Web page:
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Rolls-Royce shares keep falling. What’s gone wrong?

Middle-aged white man pulling an aggrieved face while looking at a screen

For much of the past five years, owning shares in Rolls-Royce Holdings (LSE: RR) has been a thoroughly unrewarding experience. But this FTSE 100 stock has rebounded strongly since the lows of 2020, when Covid-19 crashed global stock markets. That said, this popular share has tumbled hard over the past 10 months. So what’s gone wrong for this world-famous engineering giant?

Rolls-Royce shares ride a rollercoaster

I don’t own shares in Rolls-Royce and I never have. But perhaps its falling stock price is pushing this 118-year-old institution into bargain-bin territory? Here’s how the share price has fared over six different periods (based on the current share price of 81.7p and excluding cash dividends):

Five days -4.5%
One month -11.2%
Six months -28.8%
2022 YTD -33.5%
One year -26.5%
Five years -73.7%

Alas, Rolls-Royce shares have fallen over all six time scales, losing over a third of their value this calendar year and crashing by almost three-quarters over five years. Of course, much of this damage can be attributed to the coronavirus collapsing air travel in 2020/21. And yet I’m surprised at how poorly this stock has performed over the past year, because I’d guessed it to be an ideal recovery play.

What’s gone wrong for Rolls-Royce?

At its 52-week high on 9 November 2021, the share price briefly hit 150.48p. By 11 May 2022, it had slumped to 77.87p, before rebounding to the current level of 81.7p. That’s more volatility than I liked to see in a FTSE 100 stock with a market value of nearly £6.9bn.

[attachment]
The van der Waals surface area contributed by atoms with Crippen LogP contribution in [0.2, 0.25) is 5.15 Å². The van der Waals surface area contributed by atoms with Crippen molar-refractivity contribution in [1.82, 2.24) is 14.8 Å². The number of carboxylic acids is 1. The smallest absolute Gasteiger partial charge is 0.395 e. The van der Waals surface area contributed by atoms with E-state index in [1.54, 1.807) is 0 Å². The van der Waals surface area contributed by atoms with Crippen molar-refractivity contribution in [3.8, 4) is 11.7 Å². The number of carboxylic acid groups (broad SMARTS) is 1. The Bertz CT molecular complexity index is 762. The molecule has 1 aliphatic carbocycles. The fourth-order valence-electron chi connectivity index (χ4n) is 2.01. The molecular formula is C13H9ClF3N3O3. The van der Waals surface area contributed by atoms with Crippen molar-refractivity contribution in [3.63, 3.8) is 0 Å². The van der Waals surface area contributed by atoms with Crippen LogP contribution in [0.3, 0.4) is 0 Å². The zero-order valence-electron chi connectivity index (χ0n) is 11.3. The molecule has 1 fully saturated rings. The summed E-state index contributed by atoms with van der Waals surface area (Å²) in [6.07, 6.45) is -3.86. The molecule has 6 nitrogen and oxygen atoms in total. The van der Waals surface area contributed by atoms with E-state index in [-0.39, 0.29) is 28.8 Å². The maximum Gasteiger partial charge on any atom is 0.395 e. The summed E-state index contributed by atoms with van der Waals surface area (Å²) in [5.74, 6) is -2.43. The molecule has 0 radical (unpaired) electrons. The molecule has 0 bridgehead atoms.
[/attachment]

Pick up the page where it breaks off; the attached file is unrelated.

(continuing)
The problem with valuing Roll-Royce shares today is that there is little in terms of fundamentals to guide my way. The company is heavily loss-making, racking up a £1.75bn loss on turnover of £5.6bn in the first half of 2022. Also, net debt of around £5.1bn equates to nearly three-quarters (73.9%) of equity value.

Still, I can’t help thinking that Rolls-Royce has better years ahead of it, following the horrors of 2020/22. Although its operating margins have slumped to 2.4% (from 5.9% the year before), the group expects to be cash-flow positive for 2022 overall. Also, while long-haul travel is growing more slowly than predicted, the company’s civil aerospace division is recovering. Thus, the company forecasts earnings to recover to pre-pandemic levels by 2024.

Would I buy at these levels?

Although I expect Rolls-Royce to be on a firmer footing by 2024, I’m wary of its shares right now — despite their steep price fall. As a veteran value investor, I prefer to buy into businesses with strong profits, earnings, and cash flows, plus high cash dividends. Obviously, RR doesn’t fall into this category, so it’s not on my current watchlist.

But if Rolls-Royce’s civil aerospace, defence, and power-systems divisions continue to post improved results, then this could lead to a dramatic turnaround in the share price. This night mean great potential for capital growth for shareholders. In short, I would wager a modest punt on Rolls-Royce, buying shares while they trade below 82p. And then I’d cross my fingers and hope for brighter skies ahead!

The post Rolls-Royce shares keep falling. What’s gone wrong? appeared first on The Motley Fool UK.

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Cliffdarcy has no position in any of the shares mentioned. The Motley Fool UK has no position in any of the shares mentioned. Views expressed on the companies mentioned in this article are those of the writer and therefore may differ from the official recommendations we make in our subscription services, such as Share Advisor, Hidden Winners and Pro. Here at The Motley Fool, we believe that considering a diverse range of insights makes us better investors.